Comment: Modern signaling techniques applied to vinyl? (Score 1) 278

by Theovon (#48721399) Attached to: Vinyl's Revival Is Now a Phenomenon On Both Sides of the Atlantic

This makes me think of the technological progress of communications between computers. (Note: This is not a totally accurate depiction of history.) First, we had serial communication, like RS232. When that wasn't fast enough, we went parallel, like Centronics. That reached a certain speed limit due to signal skew between the parallel wires. But by then, on-chip transistors were so fast that we could modulate differential serial in a way that beats the heck out of parallel. (Notice that modern highspeed interconnects, like USB3 and PCI-Express, are all differential serial, where any parallelism has decoupled phasing.)

So imagine we computed the transfer function of the "typical" record player, accounting for all the distortions in the needle, amplifier, and speaker. Then we took the waveform we WANT to get and reverse engineer exactly the groove we need on the record to get the exact sounds we want. It might take a decent amount of compute power to do it, but we could do a far better job than we ever could back in the 1970's.

Comment: SOME THINGS ARE NOT PARALLELIZABLE (Score 1) 449

by Theovon (#48716839) Attached to: How We'll Program 1000 Cores - and Get Linus Ranting, Again

There are many common algorithms at the heart of important workloads that are not parallelizable. Consider sorting and shortest path algorithms that are important for managing data and route finding. The O(n-squared) versions can be parallelized (Bellman-Ford vs. Dijkstra's), but for any useful input size, the n-log-n version will be faster on a single core than the n-squared on a supercomputer (no hyperbole there). Even for workloads that do have a lot of parallelism, the inter-process communication often dominates. Except for benchmarks with no application to reality, there is always SOMETHING that serializes computation. Amdahl's law always bites you in the ass.

So much for parallel computing.

If you have many INDEPENDENT tasks, then sure, parallel computing is great. Web servers with many clients, graphics, etc. But that's for servers.

On end-user systems, the amount of thread-level parallelism is very limited. Unless you're compiling Gentoo, you're going to top out at a handful of cores. This is not limitation of the languages people use. It's a practical limitation of the parallelism inherent (or not) in the workloads people run, and it's a hard mathematical limitation of the optimal algorithms people use for common low-level tasks.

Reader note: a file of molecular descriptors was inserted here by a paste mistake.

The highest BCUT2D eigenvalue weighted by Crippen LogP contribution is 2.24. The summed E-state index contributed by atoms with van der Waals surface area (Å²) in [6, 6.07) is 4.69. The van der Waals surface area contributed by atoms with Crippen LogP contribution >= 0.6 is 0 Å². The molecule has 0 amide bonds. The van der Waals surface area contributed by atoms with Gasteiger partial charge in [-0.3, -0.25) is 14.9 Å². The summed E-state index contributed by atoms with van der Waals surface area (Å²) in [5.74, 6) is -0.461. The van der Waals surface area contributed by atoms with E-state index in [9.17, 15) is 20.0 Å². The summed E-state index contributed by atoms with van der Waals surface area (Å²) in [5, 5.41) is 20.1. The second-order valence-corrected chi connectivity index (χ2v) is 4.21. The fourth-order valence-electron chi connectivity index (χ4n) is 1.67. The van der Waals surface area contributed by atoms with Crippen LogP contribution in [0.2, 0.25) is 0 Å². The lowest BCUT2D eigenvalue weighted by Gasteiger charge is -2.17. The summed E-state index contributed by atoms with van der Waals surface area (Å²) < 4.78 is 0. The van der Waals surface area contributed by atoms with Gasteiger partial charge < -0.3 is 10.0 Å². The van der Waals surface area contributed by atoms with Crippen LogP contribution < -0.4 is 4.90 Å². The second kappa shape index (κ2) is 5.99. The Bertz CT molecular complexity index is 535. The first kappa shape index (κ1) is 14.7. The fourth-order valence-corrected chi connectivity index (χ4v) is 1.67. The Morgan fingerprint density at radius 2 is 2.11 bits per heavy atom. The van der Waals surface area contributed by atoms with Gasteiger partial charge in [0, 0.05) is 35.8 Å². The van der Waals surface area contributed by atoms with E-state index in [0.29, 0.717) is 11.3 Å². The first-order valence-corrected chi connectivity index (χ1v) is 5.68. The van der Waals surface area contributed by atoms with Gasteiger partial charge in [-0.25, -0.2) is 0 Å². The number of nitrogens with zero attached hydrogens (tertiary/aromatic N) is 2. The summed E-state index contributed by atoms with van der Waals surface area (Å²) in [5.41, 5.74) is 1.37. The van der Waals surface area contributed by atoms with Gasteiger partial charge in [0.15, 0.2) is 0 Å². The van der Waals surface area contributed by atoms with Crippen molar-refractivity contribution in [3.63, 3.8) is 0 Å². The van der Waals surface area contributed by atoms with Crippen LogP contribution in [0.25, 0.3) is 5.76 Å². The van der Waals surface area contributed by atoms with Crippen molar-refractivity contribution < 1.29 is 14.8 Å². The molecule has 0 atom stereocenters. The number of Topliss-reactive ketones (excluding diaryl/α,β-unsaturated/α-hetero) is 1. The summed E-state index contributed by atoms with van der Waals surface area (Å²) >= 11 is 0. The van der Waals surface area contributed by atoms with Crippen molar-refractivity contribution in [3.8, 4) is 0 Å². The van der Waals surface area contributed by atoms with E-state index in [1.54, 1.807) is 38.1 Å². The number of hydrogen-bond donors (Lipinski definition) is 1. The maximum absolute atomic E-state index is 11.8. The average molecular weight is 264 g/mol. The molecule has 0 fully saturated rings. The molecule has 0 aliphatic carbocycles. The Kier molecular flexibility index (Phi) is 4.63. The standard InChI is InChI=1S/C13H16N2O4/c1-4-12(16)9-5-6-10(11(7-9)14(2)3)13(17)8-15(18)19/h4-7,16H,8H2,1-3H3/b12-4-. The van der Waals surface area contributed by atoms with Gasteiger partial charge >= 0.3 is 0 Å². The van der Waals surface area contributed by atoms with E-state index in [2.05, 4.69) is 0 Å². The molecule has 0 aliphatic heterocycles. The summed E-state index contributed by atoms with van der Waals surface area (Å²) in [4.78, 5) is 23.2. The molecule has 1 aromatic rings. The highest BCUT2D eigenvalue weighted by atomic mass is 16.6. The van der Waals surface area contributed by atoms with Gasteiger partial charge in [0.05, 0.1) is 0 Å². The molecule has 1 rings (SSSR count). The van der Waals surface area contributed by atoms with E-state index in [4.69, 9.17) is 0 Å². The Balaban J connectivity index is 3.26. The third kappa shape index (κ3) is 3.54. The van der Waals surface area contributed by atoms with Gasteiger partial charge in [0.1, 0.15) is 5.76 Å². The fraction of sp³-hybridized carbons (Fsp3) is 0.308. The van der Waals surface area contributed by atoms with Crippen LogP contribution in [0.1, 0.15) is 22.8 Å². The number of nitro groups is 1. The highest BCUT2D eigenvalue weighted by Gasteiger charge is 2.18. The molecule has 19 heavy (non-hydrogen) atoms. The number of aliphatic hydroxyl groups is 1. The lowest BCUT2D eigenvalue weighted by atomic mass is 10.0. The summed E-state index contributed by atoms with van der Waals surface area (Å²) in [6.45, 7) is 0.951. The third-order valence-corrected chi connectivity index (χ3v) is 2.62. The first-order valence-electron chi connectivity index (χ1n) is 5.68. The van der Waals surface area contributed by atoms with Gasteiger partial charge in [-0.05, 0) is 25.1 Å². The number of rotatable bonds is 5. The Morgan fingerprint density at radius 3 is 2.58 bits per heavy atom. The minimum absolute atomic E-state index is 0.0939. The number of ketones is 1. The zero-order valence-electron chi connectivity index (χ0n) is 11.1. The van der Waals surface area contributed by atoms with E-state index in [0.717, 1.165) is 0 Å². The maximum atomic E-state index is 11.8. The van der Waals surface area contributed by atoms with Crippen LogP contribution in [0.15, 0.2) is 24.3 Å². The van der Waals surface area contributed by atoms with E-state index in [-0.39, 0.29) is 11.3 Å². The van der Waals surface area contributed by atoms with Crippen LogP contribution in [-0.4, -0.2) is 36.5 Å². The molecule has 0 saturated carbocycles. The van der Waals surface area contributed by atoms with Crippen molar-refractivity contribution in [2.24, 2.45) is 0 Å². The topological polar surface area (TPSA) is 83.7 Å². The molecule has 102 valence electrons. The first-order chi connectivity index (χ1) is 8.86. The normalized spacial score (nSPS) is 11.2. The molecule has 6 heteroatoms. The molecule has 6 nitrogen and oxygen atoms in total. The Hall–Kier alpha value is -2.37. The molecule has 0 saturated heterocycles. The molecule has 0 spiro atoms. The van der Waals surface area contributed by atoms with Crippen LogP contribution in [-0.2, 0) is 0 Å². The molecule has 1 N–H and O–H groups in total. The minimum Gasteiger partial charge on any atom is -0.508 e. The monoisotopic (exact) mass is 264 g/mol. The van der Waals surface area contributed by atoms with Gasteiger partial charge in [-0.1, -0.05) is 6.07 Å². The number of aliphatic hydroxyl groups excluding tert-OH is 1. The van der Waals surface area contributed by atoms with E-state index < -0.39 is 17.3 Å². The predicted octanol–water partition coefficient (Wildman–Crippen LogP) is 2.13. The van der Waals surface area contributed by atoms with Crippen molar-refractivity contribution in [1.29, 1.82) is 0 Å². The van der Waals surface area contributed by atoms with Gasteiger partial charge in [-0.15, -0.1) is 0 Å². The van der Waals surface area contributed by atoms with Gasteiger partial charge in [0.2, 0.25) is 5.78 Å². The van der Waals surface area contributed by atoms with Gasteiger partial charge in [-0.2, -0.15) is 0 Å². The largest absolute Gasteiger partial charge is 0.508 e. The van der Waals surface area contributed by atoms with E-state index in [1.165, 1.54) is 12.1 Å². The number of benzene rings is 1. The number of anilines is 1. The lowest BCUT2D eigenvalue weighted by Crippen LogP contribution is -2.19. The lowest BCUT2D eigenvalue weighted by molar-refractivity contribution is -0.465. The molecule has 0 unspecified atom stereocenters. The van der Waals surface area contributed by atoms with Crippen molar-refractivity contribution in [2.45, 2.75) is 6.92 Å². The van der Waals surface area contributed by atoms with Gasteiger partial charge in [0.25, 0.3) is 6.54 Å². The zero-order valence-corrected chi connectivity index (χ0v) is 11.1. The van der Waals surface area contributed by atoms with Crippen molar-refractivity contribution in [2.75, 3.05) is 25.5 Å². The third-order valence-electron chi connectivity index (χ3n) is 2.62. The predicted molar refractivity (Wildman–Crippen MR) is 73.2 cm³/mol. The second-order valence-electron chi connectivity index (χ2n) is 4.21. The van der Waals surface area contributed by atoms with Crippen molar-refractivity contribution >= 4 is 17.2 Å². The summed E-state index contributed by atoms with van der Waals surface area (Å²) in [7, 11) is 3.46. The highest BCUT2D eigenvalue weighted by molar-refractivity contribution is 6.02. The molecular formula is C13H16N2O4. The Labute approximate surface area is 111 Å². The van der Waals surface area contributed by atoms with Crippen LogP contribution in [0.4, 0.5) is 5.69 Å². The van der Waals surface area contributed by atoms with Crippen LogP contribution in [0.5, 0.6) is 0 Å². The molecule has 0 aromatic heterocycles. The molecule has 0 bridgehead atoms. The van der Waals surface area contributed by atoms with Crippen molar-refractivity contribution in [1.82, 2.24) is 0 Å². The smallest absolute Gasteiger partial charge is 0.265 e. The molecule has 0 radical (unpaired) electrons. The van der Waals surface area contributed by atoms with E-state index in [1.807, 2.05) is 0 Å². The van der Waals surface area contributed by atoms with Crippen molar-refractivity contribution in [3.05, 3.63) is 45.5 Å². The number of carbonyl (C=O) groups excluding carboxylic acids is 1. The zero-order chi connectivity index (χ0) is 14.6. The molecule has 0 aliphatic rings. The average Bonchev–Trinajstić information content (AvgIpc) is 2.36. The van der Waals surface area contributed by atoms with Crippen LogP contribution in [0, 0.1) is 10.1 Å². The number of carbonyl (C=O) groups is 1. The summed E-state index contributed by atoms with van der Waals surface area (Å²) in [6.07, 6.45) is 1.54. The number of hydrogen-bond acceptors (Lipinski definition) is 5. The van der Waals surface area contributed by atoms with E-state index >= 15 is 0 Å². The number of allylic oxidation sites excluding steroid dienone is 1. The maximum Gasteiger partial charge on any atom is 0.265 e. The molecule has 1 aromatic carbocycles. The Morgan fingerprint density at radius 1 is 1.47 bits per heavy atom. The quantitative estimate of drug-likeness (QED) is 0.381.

http://crd-legacy.lbl.gov/~dhbailey/dhbpapers/twelve-ways.pdf
http://www.davidhbailey.com/dhbpapers/inv3220-bailey.pdf
http://www.cs.binghamton.edu/~pmadden/pubs/dispelling-ieeedt-2013.pdf

There are some people in parallel computing who need to go back to school and learn computational complexity.

Comment: Re:IBM LCD (Score 1) 71

by Theovon (#48700519) Attached to: Quake On an Oscilloscope

I got to play with the IBM T221 back when I worked at Tech Source. One dual-link DVI didn't have enough bandwidth for a decent framerate, so I helped adapt one of our dual-head air traffic control video cards to drive the display. That monitor was awesome. Retina display before its time!

Comment: Alcohol intolerant (Score 1) 420

by Theovon (#48684045) Attached to: Drunk Drivers in California May Get Mandated Interlock Devices

I suspect that if I could drink alcohol, I might do so on occasion. However, even small amounts make me feel awful. As a result, I'll never get a DUI (unless it's a false positive or someone spiked my drink, but in the latter case, I probably would be unable to stay awake). Does that make me fortunate or not?

When I was in my 20's and would go bar-hopping with my friends, they'd smoke and drink alcohol. I'd smoke and drink espresso.

Comment: Because the brown ones taste different! (Score 1) 85

by Theovon (#48676561) Attached to: High Speed DIY M&M Sorting Machine Uses iPhone Brain

Are you trying to match the M&M's to the decor of a room or something? Do the brown ones clash with your shoes?

Ok, sure, I realize that the green ones have some special magic that improves your chances of making a home run in baseball. But I just don't see any way that the brown ones are otherwise special.

Comment: Worse things "cause" autism than vaccines (Score 1) 1051

by Theovon (#48585407) Attached to: Time To Remove 'Philosophical' Exemption From Vaccine Requirements?

Vaccines don't cause autism.

There are two legal causes I know of where autism was linked with vaccines. In one case, the girl had mitochondrial disorder and was given too many shots at once. In general, doctors don't recommend getting too many shots at once, because it's a burden on the immune system, so if your immune system is compromised, you have to take it easy and spread out the shots.